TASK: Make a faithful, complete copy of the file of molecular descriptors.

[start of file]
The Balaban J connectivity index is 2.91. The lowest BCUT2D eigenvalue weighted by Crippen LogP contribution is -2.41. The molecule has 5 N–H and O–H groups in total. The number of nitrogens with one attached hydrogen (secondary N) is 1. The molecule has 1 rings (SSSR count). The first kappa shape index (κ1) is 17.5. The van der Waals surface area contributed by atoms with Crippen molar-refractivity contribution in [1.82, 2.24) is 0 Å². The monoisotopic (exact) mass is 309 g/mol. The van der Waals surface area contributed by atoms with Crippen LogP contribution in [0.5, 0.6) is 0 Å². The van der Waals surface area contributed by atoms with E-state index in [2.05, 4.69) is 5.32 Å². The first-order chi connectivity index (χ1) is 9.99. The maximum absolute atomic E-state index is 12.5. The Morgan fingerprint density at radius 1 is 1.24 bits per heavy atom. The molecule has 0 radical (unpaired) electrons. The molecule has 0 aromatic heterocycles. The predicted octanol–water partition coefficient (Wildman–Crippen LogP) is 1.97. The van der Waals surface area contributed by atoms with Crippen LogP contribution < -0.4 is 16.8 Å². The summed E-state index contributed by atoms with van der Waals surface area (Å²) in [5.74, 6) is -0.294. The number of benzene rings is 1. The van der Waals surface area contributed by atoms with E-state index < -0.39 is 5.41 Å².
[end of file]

The Balaban J connectivity index is 2.91. The lowest BCUT2D eigenvalue weighted by Crippen LogP contribution is -2.41. The molecule has 5 N–H and O–H groups in total. The number of nitrogens with one attached hydrogen (secondary N) is 1. The molecule has 1 rings (SSSR count). The first kappa shape index (κ1) is 17.5. The van der Waals surface area contributed by atoms with Crippen molar-refractivity contribution in [1.82, 2.24) is 0 Å². The monoisotopic (exact) mass is 309 g/mol. The van der Waals surface area contributed by atoms with Crippen LogP contribution in [0.5, 0.6) is 0 Å². The van der Waals surface area contributed by atoms with E-state index in [2.05, 4.69) is 5.32 Å². The first-order chi connectivity index (χ1) is 9.99. The maximum absolute atomic E-state index is 12.5. The Morgan fingerprint density at radius 1 is 1.24 bits per heavy atom. The molecule has 0 radical (unpaired) electrons. The molecule has 0 aromatic heterocycles. The predicted octanol–water partition coefficient (Wildman–Crippen LogP) is 1.97. The van der Waals surface area contributed by atoms with Crippen LogP contribution < -0.4 is 16.8 Å². The summed E-state index contributed by atoms with van der Waals surface area (Å²) in [5.74, 6) is -0.294. The number of benzene rings is 1. The van der Waals surface area contributed by atoms with E-state index < -0.39 is 5.41 Å².